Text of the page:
The price of the bare bones version should be below USD 100, I think.


    The following components can then be mounted as an option:

    - LCD with backlight, and control buttons (enables operation without PC)

    - micro-SD card connector, real time clock

    - battery circuits, step-up converter, charging circuit.

    - Enclosure

    - Firmware updates by SD-card (no programmer needed).


    The barebones version will require a redesign of the pcb, aimed for easy assembly. For instance, the MBT3946 fine-pitch dual-transistors should be replaced by SOT23 single transistor types. Only a few types of resistors and capacitors should be used. The ATXMEGA has 0.8 mm pitch, that is not very difficult to mount. (It was deliberately chosen for this, I don't like soldering big 0.5mm pitched parts). The Si4012 is a 0.5mm part, but has only 10 pins, si it can be mounted without too much trouble.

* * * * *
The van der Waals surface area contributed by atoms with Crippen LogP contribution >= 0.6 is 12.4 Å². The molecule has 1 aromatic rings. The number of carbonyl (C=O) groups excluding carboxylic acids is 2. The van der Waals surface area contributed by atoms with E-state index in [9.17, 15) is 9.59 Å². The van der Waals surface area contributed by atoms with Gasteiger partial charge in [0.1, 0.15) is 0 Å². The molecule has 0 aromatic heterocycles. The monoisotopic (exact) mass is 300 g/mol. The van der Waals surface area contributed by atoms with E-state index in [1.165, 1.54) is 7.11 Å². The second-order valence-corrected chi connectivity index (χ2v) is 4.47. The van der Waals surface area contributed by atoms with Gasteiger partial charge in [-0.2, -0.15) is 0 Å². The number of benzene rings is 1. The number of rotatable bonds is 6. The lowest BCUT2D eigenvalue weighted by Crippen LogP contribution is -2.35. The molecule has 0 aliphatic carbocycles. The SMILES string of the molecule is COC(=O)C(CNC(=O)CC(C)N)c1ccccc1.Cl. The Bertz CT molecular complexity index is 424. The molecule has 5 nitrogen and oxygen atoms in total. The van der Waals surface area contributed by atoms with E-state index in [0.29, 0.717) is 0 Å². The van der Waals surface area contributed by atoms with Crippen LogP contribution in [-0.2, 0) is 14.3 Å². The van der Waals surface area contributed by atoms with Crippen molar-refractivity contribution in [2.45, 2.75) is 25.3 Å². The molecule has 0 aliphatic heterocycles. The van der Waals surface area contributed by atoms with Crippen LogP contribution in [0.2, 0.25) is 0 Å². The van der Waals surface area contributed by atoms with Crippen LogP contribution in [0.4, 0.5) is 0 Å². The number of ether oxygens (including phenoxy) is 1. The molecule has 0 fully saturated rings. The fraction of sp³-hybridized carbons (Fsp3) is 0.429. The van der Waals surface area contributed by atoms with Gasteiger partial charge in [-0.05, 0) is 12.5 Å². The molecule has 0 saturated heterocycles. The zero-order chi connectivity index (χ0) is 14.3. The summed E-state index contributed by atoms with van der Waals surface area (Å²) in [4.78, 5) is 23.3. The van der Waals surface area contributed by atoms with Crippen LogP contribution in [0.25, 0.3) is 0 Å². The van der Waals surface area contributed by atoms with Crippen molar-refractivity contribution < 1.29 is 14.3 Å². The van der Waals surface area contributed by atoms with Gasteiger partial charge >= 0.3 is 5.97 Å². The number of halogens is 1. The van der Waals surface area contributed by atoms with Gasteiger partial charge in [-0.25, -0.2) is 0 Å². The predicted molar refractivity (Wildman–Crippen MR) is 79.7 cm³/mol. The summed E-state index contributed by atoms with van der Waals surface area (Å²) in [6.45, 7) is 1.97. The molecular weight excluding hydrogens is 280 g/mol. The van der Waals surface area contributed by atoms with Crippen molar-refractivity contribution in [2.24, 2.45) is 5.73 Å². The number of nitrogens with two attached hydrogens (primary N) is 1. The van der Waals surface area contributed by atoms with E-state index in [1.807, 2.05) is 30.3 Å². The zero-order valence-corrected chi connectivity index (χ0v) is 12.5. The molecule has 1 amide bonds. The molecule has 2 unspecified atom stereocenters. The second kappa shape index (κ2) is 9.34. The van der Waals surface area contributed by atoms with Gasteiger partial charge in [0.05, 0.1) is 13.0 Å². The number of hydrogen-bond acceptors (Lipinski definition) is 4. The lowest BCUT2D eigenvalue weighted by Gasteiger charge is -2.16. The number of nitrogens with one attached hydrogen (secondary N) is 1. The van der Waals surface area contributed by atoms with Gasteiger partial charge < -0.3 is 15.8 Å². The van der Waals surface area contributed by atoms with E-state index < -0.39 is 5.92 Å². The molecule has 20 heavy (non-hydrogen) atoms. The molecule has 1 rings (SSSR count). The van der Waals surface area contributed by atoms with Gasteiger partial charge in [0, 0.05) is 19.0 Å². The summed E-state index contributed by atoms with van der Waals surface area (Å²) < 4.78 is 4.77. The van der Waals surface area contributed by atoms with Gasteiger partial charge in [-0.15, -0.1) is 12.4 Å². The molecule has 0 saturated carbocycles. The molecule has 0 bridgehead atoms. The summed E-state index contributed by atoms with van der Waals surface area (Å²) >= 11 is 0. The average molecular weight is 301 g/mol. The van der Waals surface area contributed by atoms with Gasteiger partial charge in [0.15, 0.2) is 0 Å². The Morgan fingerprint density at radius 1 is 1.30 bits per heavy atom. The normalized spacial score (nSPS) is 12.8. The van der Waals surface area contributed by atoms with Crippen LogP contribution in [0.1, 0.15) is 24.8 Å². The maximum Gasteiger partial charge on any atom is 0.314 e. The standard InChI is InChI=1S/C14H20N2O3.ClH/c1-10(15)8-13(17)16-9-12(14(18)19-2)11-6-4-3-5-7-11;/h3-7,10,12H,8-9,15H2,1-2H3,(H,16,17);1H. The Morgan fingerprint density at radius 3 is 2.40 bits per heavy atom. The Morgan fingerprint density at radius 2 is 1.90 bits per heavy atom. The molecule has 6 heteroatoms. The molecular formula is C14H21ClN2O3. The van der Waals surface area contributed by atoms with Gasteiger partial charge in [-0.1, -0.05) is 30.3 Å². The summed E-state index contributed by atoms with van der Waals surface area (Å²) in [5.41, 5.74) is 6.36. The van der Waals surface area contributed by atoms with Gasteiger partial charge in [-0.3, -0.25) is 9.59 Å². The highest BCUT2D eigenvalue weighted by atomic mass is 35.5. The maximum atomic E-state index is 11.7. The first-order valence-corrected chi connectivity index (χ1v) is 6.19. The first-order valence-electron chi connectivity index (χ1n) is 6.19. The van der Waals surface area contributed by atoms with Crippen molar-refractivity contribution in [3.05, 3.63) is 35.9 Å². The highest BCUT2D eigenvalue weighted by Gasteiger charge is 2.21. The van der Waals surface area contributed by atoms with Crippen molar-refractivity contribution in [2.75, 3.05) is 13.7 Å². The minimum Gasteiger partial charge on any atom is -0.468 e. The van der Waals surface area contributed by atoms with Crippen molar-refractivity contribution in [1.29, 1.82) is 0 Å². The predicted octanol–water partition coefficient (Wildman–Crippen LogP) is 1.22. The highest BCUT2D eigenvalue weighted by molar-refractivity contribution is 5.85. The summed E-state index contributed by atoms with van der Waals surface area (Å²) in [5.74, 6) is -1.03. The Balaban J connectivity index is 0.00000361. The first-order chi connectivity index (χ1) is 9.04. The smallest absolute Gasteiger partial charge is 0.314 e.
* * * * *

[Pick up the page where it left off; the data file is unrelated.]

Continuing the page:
It will, however, not be possible to have the barebones design ready before the next judging round of THP...

  • PC remote control application

    roelh09/16/2014 at 18:37 0 comments

    The analyzer has a RS232 port, intended for remote control. So I created a PC application to control the spectrum analyzer. A simple protocol is used to communicate over this connection, at 38400 bps.

    The following screenshot shows the PC application.

    The measurement graphics are show in green. The data is written from left to right. The indicated white area is the separation between new and old data: data to the left of this area has just been written, and data to the right of this area is old and will soon be overwritten (so the white area moves from left to right).

    The device finds the peak in the data, displays its level and frequency at (1), and displays the peak position as a red line. 

    To find level and frequency of other points in the data, you can can move the blue marker with the two marker buttons at (5), and the level and frequency are displayed at the right side of the marker buttons. The marker buttons have a auto-repeat function.